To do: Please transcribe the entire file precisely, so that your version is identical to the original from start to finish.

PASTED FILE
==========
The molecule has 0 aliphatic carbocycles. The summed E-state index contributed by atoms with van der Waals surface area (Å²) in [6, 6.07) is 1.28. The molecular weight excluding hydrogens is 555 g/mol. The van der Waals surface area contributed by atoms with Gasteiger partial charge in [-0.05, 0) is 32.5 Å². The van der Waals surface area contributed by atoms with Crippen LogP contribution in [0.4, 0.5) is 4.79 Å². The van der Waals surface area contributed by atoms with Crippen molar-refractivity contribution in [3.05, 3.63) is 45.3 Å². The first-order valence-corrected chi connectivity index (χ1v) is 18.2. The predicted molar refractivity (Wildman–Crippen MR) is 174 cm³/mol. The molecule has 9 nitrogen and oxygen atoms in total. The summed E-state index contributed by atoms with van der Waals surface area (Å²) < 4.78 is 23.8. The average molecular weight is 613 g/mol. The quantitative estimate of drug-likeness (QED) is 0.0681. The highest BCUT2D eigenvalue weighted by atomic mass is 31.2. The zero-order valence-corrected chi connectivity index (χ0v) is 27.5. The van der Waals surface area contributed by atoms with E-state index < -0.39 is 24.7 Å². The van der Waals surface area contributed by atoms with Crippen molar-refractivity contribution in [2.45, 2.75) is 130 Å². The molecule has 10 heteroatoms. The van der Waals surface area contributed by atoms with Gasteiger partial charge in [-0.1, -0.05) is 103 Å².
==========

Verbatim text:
The molecule has 0 aliphatic carbocycles. The summed E-state index contributed by atoms with van der Waals surface area (Å²) in [6, 6.07) is 1.28. The molecular weight excluding hydrogens is 555 g/mol. The van der Waals surface area contributed by atoms with Gasteiger partial charge in [-0.05, 0) is 32.5 Å². The van der Waals surface area contributed by atoms with Crippen LogP contribution in [0.4, 0.5) is 4.79 Å². The van der Waals surface area contributed by atoms with Crippen molar-refractivity contribution in [3.05, 3.63) is 45.3 Å². The first-order valence-corrected chi connectivity index (χ1v) is 18.2. The predicted molar refractivity (Wildman–Crippen MR) is 174 cm³/mol. The molecule has 9 nitrogen and oxygen atoms in total. The summed E-state index contributed by atoms with van der Waals surface area (Å²) < 4.78 is 23.8. The average molecular weight is 613 g/mol. The quantitative estimate of drug-likeness (QED) is 0.0681. The highest BCUT2D eigenvalue weighted by atomic mass is 31.2. The zero-order valence-corrected chi connectivity index (χ0v) is 27.5. The van der Waals surface area contributed by atoms with E-state index < -0.39 is 24.7 Å². The van der Waals surface area contributed by atoms with Crippen molar-refractivity contribution in [2.45, 2.75) is 130 Å². The molecule has 10 heteroatoms. The van der Waals surface area contributed by atoms with Gasteiger partial charge in [-0.1, -0.05) is 103 Å².